Luke (7) was a happy three-year-old on holiday with his family when small bruises began to appear. A few weeks later, on his sister’s seventh birthday, Luke was diagnosed with acute lymphoblastic leukaemia. His dad Ryan, an emergency paramedic, says he was dumbfounded. “He was part of our world and a little ray of sunshine and then just the thought that there was a potential to lose him. It rocked everything,” he says.
From the day he was diagnosed Luke began a two year treatment regime, which meant his parents ‘tag teamed’ between hospital and home to care for Luke and his siblings Cade (13) and Abby (10). In the midst of it all Ryan vividly remembers their first hospital visits from Camp Quality saying, “The wonderful and amazing bunch of people from Camp Quality would come through with these beautiful loud t-shirts, these beautiful smiling faces, a caring warm word or a joke, a balloon, a puppet…they brighten the child’s day.”
The side effects of Luke’s treatment prompted tough questions and confusion from his siblings. Camp Quality’s Primary School Education Program puppet show visited their school to help explain what was happening to their little brother to them and their friends.
Once he was well enough, Luke was thrilled to attend Mini Camps and Family Fun Days. But Abby and Cade were not forgotten. They went on Aged Camps designed just for kids, which gave them a chance to normalise what they were going through and have some much needed fun with Companions chosen just for them.
Cade’s Companion Alex, battled leukaemia himself at twelve, which helped Cade understand that people ‘can come out the other side.’ They also shared a passion for footy, something Cade could no longer enjoy with his little brother. Abby is a reader and was paired with Renee, a Companion who shared her love of books.
It was a huge relief to Luke’s parents that Cade and Abby could be the focus for a while. Sarah says, “When you’re in the middle of intensive treatment, you’re just trying to keep the family going, you haven’t got a lot of time for any extra things. Camp Quality took some of that burden off by giving the older kids some experiences.”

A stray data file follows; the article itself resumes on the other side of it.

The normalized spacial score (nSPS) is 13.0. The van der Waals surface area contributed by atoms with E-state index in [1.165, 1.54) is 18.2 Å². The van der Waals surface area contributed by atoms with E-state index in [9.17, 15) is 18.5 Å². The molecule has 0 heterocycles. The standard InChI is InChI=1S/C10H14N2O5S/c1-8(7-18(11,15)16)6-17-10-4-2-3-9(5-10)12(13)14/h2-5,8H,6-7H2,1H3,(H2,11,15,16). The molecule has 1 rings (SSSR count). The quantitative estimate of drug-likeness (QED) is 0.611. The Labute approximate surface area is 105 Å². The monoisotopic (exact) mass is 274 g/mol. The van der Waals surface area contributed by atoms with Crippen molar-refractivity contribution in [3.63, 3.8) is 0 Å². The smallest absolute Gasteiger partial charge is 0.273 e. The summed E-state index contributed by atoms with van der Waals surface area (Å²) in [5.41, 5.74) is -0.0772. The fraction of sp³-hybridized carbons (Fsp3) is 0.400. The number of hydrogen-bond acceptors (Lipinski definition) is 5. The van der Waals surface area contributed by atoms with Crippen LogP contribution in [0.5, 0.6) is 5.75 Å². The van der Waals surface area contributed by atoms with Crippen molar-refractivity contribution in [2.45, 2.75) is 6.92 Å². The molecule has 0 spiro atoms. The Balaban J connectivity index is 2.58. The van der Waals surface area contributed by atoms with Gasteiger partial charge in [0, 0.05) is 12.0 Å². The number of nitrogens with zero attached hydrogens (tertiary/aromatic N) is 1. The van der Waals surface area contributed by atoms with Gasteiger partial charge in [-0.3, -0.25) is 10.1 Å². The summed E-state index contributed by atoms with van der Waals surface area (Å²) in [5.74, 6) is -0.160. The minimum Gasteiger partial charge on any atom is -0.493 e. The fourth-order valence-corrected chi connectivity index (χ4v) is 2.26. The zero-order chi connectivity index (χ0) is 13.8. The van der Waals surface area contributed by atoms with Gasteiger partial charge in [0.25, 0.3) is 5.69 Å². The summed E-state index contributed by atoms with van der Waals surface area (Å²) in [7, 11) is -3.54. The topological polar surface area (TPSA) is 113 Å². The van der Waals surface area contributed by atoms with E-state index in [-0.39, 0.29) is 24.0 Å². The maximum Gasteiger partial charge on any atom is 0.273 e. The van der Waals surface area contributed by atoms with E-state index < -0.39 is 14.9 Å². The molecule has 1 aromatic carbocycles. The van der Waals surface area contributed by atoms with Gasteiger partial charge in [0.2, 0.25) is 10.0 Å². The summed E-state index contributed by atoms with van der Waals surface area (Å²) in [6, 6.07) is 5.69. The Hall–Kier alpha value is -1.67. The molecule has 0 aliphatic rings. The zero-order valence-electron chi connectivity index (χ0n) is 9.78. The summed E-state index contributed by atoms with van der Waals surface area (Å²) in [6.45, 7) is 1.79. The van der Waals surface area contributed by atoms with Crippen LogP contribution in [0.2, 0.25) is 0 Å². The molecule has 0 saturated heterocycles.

The cancer journey can be long. As Cade’s Companion Alex says, at 22 he is still on it. Luke’s siblings will continue attending Aged Camps to enjoy the resilience-building optimistic fun that Camp Quality knows is essential to support a whole family living with cancer.
Ryan says he can’t encourage people enough to support Camp Quality.
“They give kids and families the experiences and the times that they deserve.”
About Camp Quality's camps
Our camps provide an essential break away from the stresses of a cancer diagnosis for both kids and their families. Kids experience time away from home that is centred on pure fun and optimism. Families get a break from the day to day stresses of treatment, which also allows for parents to reconnect and bond with siblings who often feel a little neglected. We also provide the opportunity for kids and families to form life-long friendships and support networks. We connect people who are going through similar situations and who are at varying stages of their cancer journey. Our camps range from kids only Mini Camp to Junior Camp and Middle Camp. We also run Family Camps that cater to the entire family.